Ex-NFL player from Chesterfield sentenced to 40 years for $10 million fraud scheme

Posted at 6:56 PM, Dec 06, 2017

RICHMOND, Va. -- A former NFL and University of Virginia football player was sentenced Wednesday to 40 years in prison for his role in a $10 million fraud scheme.

Merrill Robertson, Jr., of Chesterfield, played football at L.C. Bird High School, Fork Union Military Academy, and the University of Virginia. He then played briefly for the Philadelphia Eagles in the early 2000s.

In August, the 37-year-old was convicted by a federal jury of fifteen offenses, including conspiracy to commit mail and wire fraud, five counts of mail fraud and four counts of bank fraud.

Merrill Robertson Jr. and co-conspirator, Sherman Carl Vaughn, started Cavalier Union Investments, LLC, and Black Bull Wealth management, LLC, according to court records.

Prosecutors said from 2009 to 2016 the 36-year-old and the co-conspirator, identified as Sherman Carl Vaughn, solicited individuals to invest money in private investment funds that they managed, as well as investment opportunities that they proposed.

Merrill Robertson Jr.

They said Robertson identified potential investors by using contacts that he had from the NFL, the University of Virginia and the Fork Union Military Academy.

Court records show that Robertson defrauded elderly individuals, former coaches, donors, alumni, and school employees.

Prosecutors said Robertson and Vaughn led clients to believe they were experienced investment advisors, and that they employed other experienced investment advisors to manage their investment funds.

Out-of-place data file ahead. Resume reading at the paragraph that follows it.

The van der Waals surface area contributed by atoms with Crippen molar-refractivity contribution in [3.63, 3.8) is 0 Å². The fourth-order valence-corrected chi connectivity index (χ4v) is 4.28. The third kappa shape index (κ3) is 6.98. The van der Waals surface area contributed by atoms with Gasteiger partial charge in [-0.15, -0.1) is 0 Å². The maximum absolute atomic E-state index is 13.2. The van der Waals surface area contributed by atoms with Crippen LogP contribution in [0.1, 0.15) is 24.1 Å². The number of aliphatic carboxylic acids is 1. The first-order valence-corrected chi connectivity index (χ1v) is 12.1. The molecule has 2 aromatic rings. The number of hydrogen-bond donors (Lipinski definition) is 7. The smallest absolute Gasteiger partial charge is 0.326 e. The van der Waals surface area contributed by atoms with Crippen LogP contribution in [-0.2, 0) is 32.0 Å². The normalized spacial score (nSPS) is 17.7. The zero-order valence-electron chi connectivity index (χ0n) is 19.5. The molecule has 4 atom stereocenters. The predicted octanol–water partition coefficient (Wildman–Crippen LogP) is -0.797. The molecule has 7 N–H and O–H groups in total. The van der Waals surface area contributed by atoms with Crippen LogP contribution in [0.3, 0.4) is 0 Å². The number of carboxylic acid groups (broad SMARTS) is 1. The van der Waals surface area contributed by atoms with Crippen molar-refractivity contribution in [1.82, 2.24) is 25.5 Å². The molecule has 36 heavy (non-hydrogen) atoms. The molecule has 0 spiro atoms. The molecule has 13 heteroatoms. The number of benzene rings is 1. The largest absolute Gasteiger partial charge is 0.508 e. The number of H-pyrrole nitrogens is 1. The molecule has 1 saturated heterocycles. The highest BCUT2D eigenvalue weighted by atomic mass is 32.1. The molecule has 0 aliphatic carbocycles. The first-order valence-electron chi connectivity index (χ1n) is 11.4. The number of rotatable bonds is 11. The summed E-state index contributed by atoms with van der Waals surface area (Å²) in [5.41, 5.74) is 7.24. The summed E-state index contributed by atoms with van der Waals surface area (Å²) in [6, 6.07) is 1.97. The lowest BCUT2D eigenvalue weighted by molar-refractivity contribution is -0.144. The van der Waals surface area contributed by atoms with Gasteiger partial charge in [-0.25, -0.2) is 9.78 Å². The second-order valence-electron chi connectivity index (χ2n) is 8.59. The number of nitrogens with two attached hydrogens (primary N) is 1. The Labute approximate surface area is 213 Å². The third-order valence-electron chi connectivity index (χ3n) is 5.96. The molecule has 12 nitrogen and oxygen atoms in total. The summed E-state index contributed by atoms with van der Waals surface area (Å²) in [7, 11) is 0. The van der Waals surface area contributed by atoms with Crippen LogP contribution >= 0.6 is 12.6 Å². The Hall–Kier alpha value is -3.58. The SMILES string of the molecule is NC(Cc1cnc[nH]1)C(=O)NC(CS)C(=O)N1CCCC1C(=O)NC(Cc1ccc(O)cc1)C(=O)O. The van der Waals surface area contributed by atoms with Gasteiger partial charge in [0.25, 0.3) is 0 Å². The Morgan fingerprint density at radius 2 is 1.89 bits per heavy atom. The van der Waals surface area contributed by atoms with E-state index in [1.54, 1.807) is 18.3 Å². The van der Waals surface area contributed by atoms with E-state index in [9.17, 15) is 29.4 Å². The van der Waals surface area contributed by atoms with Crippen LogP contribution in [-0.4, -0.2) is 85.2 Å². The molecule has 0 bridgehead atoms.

Court documents reveal that Robertson held licenses to sell securities, but was not a registered broker.

“Behind every lie is a choice,” said Dana J. Boente, U.S. Attorney for the Eastern District of Virginia. “Mr. Robertson lied to his friends and mentors, and many times had the opportunity to come clean and tell the truth. Instead, he chose to continue his lies and fraud, which had devastating effects on his victims. I applaud the terrific efforts of the trial team and our law enforcement partners in investigating and prosecuting this important case.”

Court records show that Robertson and Vaughn fraudulently obtained more than $10 million from over 50 investors. Prosecutors say the men spent most of the money on mortgage and car payments, school tuitions, spa visits, luxury goods, and vacations.

Robertson faced a maximum penalty of 330 years in prison.



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